‘No Christian Is Exempt’: Persecution Worldwide Still Rampant, Congress Told
One reason Christians are increasingly persecuted is that Christianity is expanding in countries that lack religious freedom.
February 20, 2014 - 11:12 pm
WASHINGTON – A senior Vatican official and several international experts told a House subcommittee that Christians are still enduring violence, torture, and death across the globe.
Archbishop Francis Chullikatt, the Vatican’s envoy to the United Nations, said “flagrant and widespread” persecution of Christians rages in the Middle East.
“No Christian is exempt, whether or not he or she is Arab. Arab Christians, a small but significant community, find themselves the target of constant harassment for no reason other than their religious faith,” Chullikatt testified before the House subcommittee on Africa, Global Health, Global Human Rights, and International Organizations last week.
Before taking the post as the permanent observer of the Vatican to the UN, Chullikatt served as a Vatican representative in Iraq and Jordan.
The persecution of Christians in Iraq has increased in the wake of the country’s democratic transition. Chullikatt said that under Saddam Hussein religious minorities enjoyed more protection because law and order were “forcibly imposed.”
“[Religious] minorities felt protected because they were participants on the benefits that came about from the strict law and order that was imposed by those regimes,” Chullikatt said. “Minorities, because of the situation that prevailed, could exercise all their rights.”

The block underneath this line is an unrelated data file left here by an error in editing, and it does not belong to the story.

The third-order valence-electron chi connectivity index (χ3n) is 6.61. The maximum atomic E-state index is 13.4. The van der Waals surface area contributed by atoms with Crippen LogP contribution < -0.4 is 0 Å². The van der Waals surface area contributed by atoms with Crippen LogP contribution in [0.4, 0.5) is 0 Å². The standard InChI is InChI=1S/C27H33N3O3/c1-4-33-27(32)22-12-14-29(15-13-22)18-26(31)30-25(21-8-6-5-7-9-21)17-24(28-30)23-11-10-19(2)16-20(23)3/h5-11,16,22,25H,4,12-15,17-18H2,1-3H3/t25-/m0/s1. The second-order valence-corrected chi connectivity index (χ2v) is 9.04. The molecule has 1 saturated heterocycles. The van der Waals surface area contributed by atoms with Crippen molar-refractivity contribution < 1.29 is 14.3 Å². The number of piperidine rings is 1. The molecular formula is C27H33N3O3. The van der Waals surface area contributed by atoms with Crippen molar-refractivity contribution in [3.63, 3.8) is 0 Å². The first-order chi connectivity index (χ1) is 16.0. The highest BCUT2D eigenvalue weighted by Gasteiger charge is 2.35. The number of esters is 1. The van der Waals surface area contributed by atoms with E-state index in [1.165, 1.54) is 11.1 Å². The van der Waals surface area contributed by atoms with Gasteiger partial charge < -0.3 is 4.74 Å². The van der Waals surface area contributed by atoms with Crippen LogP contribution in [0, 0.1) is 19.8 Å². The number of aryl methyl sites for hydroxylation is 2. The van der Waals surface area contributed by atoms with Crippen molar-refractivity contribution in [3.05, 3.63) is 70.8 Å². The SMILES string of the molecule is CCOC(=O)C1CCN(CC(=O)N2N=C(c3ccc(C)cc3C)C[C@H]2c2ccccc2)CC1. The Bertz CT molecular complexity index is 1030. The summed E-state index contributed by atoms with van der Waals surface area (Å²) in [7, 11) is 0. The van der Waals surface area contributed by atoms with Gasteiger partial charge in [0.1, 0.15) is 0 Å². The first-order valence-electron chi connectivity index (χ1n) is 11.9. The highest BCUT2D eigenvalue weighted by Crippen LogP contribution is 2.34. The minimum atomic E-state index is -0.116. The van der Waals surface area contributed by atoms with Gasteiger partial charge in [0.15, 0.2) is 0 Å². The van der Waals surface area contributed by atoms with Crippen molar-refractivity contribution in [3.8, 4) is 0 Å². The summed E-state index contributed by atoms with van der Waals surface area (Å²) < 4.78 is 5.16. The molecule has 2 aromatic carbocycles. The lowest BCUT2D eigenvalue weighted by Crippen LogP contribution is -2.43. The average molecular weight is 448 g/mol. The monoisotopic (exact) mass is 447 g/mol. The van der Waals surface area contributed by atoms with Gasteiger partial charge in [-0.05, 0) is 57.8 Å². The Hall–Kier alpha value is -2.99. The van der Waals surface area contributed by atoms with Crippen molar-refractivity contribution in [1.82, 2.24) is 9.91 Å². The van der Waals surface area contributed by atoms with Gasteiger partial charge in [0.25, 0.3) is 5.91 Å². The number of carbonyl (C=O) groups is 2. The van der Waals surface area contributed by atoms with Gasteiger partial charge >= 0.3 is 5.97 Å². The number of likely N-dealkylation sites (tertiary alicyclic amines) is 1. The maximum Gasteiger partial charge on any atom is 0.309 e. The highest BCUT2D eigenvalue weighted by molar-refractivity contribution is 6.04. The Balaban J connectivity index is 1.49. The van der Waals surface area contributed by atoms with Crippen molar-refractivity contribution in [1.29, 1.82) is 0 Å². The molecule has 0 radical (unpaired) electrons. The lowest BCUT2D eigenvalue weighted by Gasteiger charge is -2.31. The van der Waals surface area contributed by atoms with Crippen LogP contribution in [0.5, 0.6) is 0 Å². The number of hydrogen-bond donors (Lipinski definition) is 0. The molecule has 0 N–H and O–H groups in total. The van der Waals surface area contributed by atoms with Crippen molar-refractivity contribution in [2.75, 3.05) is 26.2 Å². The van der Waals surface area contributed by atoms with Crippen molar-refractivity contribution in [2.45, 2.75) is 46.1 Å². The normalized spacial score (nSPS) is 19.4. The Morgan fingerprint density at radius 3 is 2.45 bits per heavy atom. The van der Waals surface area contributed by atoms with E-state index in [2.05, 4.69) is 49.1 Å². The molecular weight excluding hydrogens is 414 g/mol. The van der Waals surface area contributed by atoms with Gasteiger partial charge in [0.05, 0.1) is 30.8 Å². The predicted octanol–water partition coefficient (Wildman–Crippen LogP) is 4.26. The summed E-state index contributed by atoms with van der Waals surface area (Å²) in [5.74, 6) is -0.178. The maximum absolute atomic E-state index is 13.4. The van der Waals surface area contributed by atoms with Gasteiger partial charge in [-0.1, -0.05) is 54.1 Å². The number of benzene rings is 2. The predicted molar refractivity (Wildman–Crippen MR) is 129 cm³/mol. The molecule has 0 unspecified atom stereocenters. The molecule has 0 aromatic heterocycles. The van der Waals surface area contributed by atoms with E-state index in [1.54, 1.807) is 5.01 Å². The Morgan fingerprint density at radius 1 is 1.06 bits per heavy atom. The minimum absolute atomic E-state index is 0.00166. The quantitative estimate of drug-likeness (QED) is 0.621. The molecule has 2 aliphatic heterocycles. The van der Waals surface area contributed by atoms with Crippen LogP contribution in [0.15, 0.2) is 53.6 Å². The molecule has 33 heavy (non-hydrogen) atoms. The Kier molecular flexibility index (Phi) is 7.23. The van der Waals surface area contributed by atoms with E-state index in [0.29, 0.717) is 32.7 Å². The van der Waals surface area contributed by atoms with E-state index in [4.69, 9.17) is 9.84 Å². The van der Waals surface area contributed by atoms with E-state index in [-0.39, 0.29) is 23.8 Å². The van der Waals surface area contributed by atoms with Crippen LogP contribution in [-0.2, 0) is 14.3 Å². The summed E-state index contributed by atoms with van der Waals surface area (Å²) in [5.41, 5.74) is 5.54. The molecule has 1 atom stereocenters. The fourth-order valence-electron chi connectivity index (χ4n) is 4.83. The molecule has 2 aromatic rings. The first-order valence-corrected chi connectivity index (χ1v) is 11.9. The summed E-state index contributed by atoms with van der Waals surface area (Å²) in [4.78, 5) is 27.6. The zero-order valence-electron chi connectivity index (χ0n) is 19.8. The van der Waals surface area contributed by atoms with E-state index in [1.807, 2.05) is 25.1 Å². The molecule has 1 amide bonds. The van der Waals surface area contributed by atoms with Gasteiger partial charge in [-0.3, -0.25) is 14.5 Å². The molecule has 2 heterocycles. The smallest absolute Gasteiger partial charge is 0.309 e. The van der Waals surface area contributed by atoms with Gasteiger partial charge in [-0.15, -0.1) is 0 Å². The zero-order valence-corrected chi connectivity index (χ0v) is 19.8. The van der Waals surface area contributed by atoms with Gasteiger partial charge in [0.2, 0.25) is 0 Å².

Chullikatt said that today “Christians are caught in the crossfire” because of insecurity and sectarian tensions.
He warned that a deterioration of the conflict in Syria could have similar results.
Chullikatt said one of the most egregious examples of the ongoing persecution is the rise of a so-called “tradition” of bombing Catholic and other Christian places of worship every Christmas Eve.
Three bombings killed at least 34 people in Baghdad last December, including a car bomb that exploded as worshippers were leaving a Christmas service.
From more than one million Christians before the onset of the Gulf War in 1991, Chullikatt said that today about 300,000 Christians are left in Iraq.
“As we witness the black flag of al-Qaeda again fly over cities such as Fallujah, which we had won at the cost of so much American blood, we wonder how it is that for Christians in Iraq, life appears to be worse now than it was under the vicious dictator Saddam Hussein,” said subcommittee chairman Chris Smith (R-N.J.).
Smith cited research by the Pew Center that concluded Christians are the single most harassed group worldwide. According to the report, Christians were harassed in 139 countries around the world between 2006 and 2010.
John Allen, associate editor at the Boston Globe and a veteran journalist who has written extensively on the persecution of Christians, said many ignore the issue because of outdated preconceptions.
“Say ‘religious persecution’ to most Westerners, and the images that come to mind are the Crusades, the Inquisition, the wars of religion,” Allen said. “The typical Christian in today’s world is not an affluent American male pulling up to church in a Lincoln Continental; it’s a poor black woman and mother of four in Botswana.”